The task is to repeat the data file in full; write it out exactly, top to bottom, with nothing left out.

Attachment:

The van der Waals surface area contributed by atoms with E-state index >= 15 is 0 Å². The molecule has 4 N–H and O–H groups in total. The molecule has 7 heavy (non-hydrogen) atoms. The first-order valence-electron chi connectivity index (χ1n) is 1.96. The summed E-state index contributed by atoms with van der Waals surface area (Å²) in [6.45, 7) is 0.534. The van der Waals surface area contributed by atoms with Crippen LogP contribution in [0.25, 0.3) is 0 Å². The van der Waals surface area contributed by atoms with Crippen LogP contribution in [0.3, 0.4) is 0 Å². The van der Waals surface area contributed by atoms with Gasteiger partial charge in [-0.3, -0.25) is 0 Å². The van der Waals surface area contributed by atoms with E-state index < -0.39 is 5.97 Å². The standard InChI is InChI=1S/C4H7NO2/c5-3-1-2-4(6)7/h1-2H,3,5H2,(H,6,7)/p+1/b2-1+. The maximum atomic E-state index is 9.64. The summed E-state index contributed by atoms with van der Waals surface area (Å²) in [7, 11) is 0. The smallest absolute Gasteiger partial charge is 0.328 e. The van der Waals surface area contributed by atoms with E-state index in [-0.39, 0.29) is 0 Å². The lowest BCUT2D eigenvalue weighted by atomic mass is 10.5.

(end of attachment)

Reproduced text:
The van der Waals surface area contributed by atoms with E-state index >= 15 is 0 Å². The molecule has 4 N–H and O–H groups in total. The molecule has 7 heavy (non-hydrogen) atoms. The first-order valence-electron chi connectivity index (χ1n) is 1.96. The summed E-state index contributed by atoms with van der Waals surface area (Å²) in [6.45, 7) is 0.534. The van der Waals surface area contributed by atoms with Crippen LogP contribution in [0.25, 0.3) is 0 Å². The van der Waals surface area contributed by atoms with Crippen LogP contribution in [0.3, 0.4) is 0 Å². The van der Waals surface area contributed by atoms with Gasteiger partial charge in [-0.3, -0.25) is 0 Å². The van der Waals surface area contributed by atoms with E-state index < -0.39 is 5.97 Å². The standard InChI is InChI=1S/C4H7NO2/c5-3-1-2-4(6)7/h1-2H,3,5H2,(H,6,7)/p+1/b2-1+. The maximum atomic E-state index is 9.64. The summed E-state index contributed by atoms with van der Waals surface area (Å²) in [7, 11) is 0. The smallest absolute Gasteiger partial charge is 0.328 e. The van der Waals surface area contributed by atoms with E-state index in [-0.39, 0.29) is 0 Å². The lowest BCUT2D eigenvalue weighted by atomic mass is 10.5.